Space Music (Literally)

If you had to sum up what Earth is like, what would you say?

“Sounds of the Earth” – The Voyager Golden Record was Earth’s message to the stars in 1977.  It recently exited our solar system in September of 2013 with the Voyager I space probe, and carries greetings in 55 languages, and sounds ranging from a child’s laughter, to whales singing, to a Brandenburg Concerto and Blind Willie Johnson playing the blues.

Voyager Golden Record

Sadly, only two copies were pressed, and each affixed to the Voyager I and II.  In fact, the copyright owners for the images and music on the actual record signed agreements which only permitted the replay of their works outside of the solar system.

Fortunately for we Earthlings, CD copies of the images and recordings of the Voyager Golden Record were included with Murmurs of Earth – a deluxe hardcover book detailing the contents of the historic LP.  Warner New Media would eventually release a CD-ROM version of the album in 1992.  And thankfully, each of these releases surface with some regularity on Amazon and eBay.

Murmurs of Earth Hardcover
Here is the complete LP:

But to take space music one step further – in 1993, Brain/Mind Research and LaserLight Digital ‎released a 5-disc set titled, Symphonies of the Planets.  These recordings were based on electromagnetic data of the outer Solar System, as recorded by instruments on board the Voyager I and II.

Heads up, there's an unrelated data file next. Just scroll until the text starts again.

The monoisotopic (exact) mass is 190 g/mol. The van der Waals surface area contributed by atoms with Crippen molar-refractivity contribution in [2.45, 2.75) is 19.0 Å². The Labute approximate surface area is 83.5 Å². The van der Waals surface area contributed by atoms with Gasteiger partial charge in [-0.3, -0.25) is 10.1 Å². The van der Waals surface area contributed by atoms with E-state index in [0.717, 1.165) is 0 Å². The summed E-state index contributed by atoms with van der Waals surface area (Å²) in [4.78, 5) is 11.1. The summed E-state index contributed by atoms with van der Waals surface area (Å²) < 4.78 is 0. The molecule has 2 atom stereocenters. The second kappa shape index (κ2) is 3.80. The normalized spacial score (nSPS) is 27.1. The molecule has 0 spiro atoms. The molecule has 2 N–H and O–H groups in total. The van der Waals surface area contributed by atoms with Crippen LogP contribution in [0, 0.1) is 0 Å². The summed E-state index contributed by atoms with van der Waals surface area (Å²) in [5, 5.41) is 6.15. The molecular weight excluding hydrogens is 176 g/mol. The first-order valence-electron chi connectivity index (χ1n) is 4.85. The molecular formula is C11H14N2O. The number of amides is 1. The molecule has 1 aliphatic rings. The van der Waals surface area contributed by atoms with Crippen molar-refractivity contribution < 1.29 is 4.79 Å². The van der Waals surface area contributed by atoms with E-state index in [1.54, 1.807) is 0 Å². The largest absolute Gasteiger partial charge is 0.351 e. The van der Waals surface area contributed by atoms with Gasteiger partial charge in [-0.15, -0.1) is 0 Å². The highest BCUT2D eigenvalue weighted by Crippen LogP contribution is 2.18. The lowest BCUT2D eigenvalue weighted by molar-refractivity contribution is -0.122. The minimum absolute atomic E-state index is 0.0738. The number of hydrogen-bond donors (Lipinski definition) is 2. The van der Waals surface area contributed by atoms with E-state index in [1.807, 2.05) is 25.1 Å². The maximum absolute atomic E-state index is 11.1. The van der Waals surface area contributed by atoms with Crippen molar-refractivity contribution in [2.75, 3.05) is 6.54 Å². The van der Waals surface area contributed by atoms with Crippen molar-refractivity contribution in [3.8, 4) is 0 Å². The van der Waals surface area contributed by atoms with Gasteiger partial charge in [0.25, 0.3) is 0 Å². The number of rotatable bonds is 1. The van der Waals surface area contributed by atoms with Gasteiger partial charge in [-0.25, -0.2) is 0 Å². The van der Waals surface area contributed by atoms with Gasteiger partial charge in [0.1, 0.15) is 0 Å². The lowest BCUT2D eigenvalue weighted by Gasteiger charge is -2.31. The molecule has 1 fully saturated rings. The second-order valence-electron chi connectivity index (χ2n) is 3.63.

Symphonies of the Planets

The result is over two and a half hours of low-end drone frequencies.  Wonderful study-music and a great way to make your listening room feel ten times its actual size.

Disc One of Five:

And what entry on the subject of Space Music would be complete without the soundtrack to Carl Sagan’s Cosmos: A Personal Voyage?

The Music of Cosmos
The Music of Cosmos (1981 LP)

This will forever be the sound I associate with space, and I’m sure the same goes for the millions of others who grew up watching Sagan’s Personal Voyage.  More than any Tangerine Dream album, more than  Tomita’s reimagining of  Debussy’s work on the Snowflakes Are Dancing LP, and more than any Fax/Namlook/Schulze record… the Cosmos soundtrack is an album for the ages.

But on to the present day, the space music that everyone is talking about today is Alan Silverstri’s score to the new Cosmos: A Spacetime Odyssey.

Cosmos: A Space Time Odyssey
Here is a track from Vol 1 of 4, now available on iTunes.  Silverstri is known for his work conducting and composing film scores, such as the memorable soundtracks for the Back to the Future trilogy, Who Framed Roger Rabbit, and Forrest Gump,  but perhaps most importantly it was his score to Carl Sagan’s Contact film from 1997 that made him the ideal composer for this, the latest project made in Carl Sagan’s memory.

We’re crossing our fingers for a 4LP box set when the series completes.

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